Fairbanks businesses join growing trend of banning smoking
Jan. 03, 2018
FAIRBANKS, Alaska (AP) — Owners of Fairbanks businesses are steadily moving to ban smoking inside their establishments despite the city and state not having laws on the books demanding smoke-free workplaces.
A number of restaurants and bars in the city banned indoor smoking last year, and owners said the change was met with mostly positive feedback, the Fairbanks Daily News-Miner reported .
Businesses deciding to go smoke-free are following a three-decade trend, said Pete Hanson, CEO of the Alaska Cabaret, Hotel, Restaurant and Retailers Association. While quite a few businesses still allow smoking, the times are changing, he said.
"This is a trend, and it only goes in one direction," Hanson said. "I'm confident more and more businesses will go smoke free."
With smoking outdoors is often a frigid experience in Alaska, Hanson said the trick to making the change is to give time for customers to adjust. Once a business bans smoking, they rarely revert back, he said.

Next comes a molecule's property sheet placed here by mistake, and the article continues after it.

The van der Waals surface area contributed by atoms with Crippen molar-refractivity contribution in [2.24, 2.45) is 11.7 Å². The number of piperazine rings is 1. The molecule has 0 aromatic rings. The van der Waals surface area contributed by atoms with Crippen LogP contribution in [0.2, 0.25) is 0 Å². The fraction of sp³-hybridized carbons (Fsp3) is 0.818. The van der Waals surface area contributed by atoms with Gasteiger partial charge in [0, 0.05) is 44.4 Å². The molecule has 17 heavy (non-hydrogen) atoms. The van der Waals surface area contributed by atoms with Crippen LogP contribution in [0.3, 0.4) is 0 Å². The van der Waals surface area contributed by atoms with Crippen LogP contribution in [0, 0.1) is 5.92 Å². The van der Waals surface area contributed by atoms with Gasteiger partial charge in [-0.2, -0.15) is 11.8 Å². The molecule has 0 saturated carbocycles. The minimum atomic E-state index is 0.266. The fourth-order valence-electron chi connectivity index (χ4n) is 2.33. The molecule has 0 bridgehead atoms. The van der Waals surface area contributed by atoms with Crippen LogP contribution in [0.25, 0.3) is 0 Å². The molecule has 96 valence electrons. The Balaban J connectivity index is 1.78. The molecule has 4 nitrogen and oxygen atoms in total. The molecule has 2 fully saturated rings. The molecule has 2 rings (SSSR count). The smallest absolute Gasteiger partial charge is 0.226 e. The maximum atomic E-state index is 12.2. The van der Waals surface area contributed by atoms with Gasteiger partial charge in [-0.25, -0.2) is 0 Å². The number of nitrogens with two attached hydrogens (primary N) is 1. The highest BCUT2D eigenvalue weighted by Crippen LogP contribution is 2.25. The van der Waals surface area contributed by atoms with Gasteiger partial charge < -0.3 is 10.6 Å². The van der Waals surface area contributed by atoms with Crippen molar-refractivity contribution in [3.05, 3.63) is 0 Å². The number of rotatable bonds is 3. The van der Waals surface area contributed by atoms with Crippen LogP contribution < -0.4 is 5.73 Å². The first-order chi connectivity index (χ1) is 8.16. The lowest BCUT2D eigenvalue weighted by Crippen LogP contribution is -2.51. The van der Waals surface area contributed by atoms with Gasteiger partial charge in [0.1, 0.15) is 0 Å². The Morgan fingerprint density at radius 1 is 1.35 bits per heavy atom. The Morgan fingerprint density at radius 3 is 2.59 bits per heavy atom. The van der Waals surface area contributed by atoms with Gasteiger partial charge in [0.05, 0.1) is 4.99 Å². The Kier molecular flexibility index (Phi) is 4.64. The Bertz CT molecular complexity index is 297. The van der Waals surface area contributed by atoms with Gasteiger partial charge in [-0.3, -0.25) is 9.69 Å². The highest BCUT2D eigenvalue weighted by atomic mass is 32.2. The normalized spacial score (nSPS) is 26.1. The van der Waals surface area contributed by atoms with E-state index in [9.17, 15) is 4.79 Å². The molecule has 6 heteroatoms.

"I've never seen a business decide to go smoke free and then decide to go back the other way," Hanson said.
Michele's Cafe, owned by Michele Ruff, was one of the businesses in the city to ban smoking last year. Ruff said the smoke would discourage families from entering the restaurant.
"I just couldn't take it anymore," Ruff said.
The restaurant closed for three days in September, and the walls were scrubbed and painted. While some longtime smokers weren't happy, Ruff said feedback on the change has been positive.
Information from: Fairbanks (Alaska) Daily News-Miner, http://www.newsminer.com